I first encountered Congressman Wolf in the mid-1990s when I was writing my first book on legalized commercial gambling. At that time, few people understood the negative social and economic potential hidden within gambling's gleaming temptation. Yet Congressman Wolf was, at that time, one of the earliest and is still one of the few national leaders to speak against the advance of legalized commercial gambling. I cited him in my book, Gambling: Don’t Bet On It, first published in 1997 and revised and republished in 2005. While most Democrat and Republican leaders have fallen over themselves assisting Native American tribes and localities in installing this perceived panacea for all fiscal crises, Rep. Wolf knew better then and now. I salute him for this.

Congressman Wolf’s conscience, his concern for the freedom and wellbeing of others worldwide, is rooted in his Christian faith. He is a man who understands his Christian worldview and its implications and he’s never shied from speaking up, speaking out, and speaking truth to power when he felt he needed to do so.

I enjoyed reading this book. It was in some sense like a trip down memory lane, for it catalogs many of the political issues I’ve read about and followed in the past twenty years. Some of the reading wasn’t fun in the sense that gulag oppression doesn’t make for light reading. But the tale that’s told in this book needs to be told.

This book is not just about one man’s work. It’s about what we all need to be, know, and do in the service of the Lord and others.


© Rex M. Rogers – All Rights Reserved, 2012

*This blog may be reproduced in whole or in part with a full attribution statement. Contact Rex or read more commentary on current issues and events at or follow him at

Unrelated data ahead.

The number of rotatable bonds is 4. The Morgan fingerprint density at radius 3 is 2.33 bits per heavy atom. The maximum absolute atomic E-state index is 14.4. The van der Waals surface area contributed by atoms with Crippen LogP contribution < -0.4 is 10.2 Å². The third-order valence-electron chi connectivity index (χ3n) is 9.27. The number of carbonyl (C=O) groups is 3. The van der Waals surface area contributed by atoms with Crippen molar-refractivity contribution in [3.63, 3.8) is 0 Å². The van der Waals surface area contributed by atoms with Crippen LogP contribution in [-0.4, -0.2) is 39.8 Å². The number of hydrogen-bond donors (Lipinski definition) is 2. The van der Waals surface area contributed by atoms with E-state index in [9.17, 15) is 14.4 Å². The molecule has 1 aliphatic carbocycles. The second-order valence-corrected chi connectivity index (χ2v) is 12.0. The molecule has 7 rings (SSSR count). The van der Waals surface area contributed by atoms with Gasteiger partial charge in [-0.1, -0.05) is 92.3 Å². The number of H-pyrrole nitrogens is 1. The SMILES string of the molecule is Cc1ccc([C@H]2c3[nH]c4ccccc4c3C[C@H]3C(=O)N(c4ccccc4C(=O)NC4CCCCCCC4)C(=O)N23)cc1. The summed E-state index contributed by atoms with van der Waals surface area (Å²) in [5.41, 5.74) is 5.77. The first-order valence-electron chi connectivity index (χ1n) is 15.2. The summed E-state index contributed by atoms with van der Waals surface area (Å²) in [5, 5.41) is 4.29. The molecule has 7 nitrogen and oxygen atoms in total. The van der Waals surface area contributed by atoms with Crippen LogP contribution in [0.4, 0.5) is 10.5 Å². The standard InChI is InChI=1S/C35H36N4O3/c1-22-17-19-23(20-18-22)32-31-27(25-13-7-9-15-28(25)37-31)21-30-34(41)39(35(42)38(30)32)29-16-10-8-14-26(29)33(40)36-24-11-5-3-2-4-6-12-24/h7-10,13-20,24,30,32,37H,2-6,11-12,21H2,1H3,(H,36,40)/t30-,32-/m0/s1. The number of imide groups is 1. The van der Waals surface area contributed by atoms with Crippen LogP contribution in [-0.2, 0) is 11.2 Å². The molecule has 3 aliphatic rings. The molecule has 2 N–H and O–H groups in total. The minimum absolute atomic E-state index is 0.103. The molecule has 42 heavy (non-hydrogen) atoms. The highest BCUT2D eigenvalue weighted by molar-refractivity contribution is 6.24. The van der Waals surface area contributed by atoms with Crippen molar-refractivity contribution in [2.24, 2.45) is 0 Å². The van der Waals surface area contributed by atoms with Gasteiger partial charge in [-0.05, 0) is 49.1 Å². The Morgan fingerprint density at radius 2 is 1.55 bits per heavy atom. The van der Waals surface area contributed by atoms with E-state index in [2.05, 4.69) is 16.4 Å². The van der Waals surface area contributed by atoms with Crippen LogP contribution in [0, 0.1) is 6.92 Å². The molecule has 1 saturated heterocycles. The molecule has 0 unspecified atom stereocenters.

Horror is not my cup of tea. I generally avoid horror films, though I’ve watched a few over the years and maybe even enjoyed one or two. But I don’t seek them, don’t rent them, don’t get into them around Halloween. Though I am fairly described as an avid reader, meaning I read and take a break to read some more, I have never read a Stephen King novel. Not my cup of tea.

But I just finished reading the original Dracula (1897) by Bram Stoker. I read this because I was recently given a Nook for my birthday and on it discovered about 6 books installed for free. In this set was the eBook Dracula, a book now considered one of the classics. Since awhile back I decided to read a number of first edition classics I thought, “Why not start with the Count?”

It was a strange book, bloodier than I expected given the date and times in which it was written. For me, Stoker made his characters spend too much time traipsing through the woods or road to who knows where. I skipped some of these passages. But there’s no question the book is a classic for several reasons: original ideas applied to scary storyline, interposition of religion, the occult, and outright fantasy, sexual overtones that were at once twisted and common, a building run to the finish.